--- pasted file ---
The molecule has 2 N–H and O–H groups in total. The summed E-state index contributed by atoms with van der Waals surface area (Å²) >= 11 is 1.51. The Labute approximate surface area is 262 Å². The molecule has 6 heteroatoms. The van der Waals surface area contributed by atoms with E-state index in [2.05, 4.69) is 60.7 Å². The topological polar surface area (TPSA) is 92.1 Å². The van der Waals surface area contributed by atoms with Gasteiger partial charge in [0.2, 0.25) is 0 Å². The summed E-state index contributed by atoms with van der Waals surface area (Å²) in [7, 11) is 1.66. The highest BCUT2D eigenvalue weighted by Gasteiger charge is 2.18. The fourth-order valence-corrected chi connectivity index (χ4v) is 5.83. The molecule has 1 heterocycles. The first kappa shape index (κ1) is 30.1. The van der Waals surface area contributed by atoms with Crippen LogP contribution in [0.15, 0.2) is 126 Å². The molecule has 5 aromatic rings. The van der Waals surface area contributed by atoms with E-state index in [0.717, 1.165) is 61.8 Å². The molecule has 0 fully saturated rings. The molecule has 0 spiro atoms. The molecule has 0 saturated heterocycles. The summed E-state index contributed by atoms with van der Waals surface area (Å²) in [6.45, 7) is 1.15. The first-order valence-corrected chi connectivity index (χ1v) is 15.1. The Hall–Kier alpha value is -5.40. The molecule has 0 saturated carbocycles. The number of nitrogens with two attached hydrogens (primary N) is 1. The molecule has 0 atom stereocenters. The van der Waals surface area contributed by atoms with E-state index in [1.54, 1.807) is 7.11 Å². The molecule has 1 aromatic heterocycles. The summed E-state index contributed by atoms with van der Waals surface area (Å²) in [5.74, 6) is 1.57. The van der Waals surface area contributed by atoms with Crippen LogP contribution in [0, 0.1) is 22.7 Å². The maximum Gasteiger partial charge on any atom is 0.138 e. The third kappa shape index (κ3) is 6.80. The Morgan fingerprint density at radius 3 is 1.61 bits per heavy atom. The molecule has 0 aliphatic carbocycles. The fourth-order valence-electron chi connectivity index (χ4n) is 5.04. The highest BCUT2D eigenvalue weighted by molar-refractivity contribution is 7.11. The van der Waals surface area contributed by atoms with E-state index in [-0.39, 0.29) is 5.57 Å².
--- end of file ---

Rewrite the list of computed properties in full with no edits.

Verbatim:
The molecule has 2 N–H and O–H groups in total. The summed E-state index contributed by atoms with van der Waals surface area (Å²) >= 11 is 1.51. The Labute approximate surface area is 262 Å². The molecule has 6 heteroatoms. The van der Waals surface area contributed by atoms with E-state index in [2.05, 4.69) is 60.7 Å². The topological polar surface area (TPSA) is 92.1 Å². The van der Waals surface area contributed by atoms with Gasteiger partial charge in [0.2, 0.25) is 0 Å². The summed E-state index contributed by atoms with van der Waals surface area (Å²) in [7, 11) is 1.66. The highest BCUT2D eigenvalue weighted by Gasteiger charge is 2.18. The fourth-order valence-corrected chi connectivity index (χ4v) is 5.83. The molecule has 1 heterocycles. The first kappa shape index (κ1) is 30.1. The van der Waals surface area contributed by atoms with Crippen LogP contribution in [0.15, 0.2) is 126 Å². The molecule has 5 aromatic rings. The van der Waals surface area contributed by atoms with E-state index in [0.717, 1.165) is 61.8 Å². The molecule has 0 fully saturated rings. The molecule has 0 spiro atoms. The molecule has 0 saturated heterocycles. The summed E-state index contributed by atoms with van der Waals surface area (Å²) in [6.45, 7) is 1.15. The first-order valence-corrected chi connectivity index (χ1v) is 15.1. The Hall–Kier alpha value is -5.40. The molecule has 0 saturated carbocycles. The number of nitrogens with two attached hydrogens (primary N) is 1. The molecule has 0 atom stereocenters. The van der Waals surface area contributed by atoms with E-state index in [1.54, 1.807) is 7.11 Å². The molecule has 1 aromatic heterocycles. The summed E-state index contributed by atoms with van der Waals surface area (Å²) in [5.74, 6) is 1.57. The van der Waals surface area contributed by atoms with Crippen LogP contribution in [0, 0.1) is 22.7 Å². The maximum Gasteiger partial charge on any atom is 0.138 e. The third kappa shape index (κ3) is 6.80. The Morgan fingerprint density at radius 3 is 1.61 bits per heavy atom. The molecule has 0 aliphatic carbocycles. The fourth-order valence-electron chi connectivity index (χ4n) is 5.04. The highest BCUT2D eigenvalue weighted by molar-refractivity contribution is 7.11. The van der Waals surface area contributed by atoms with E-state index in [-0.39, 0.29) is 5.57 Å².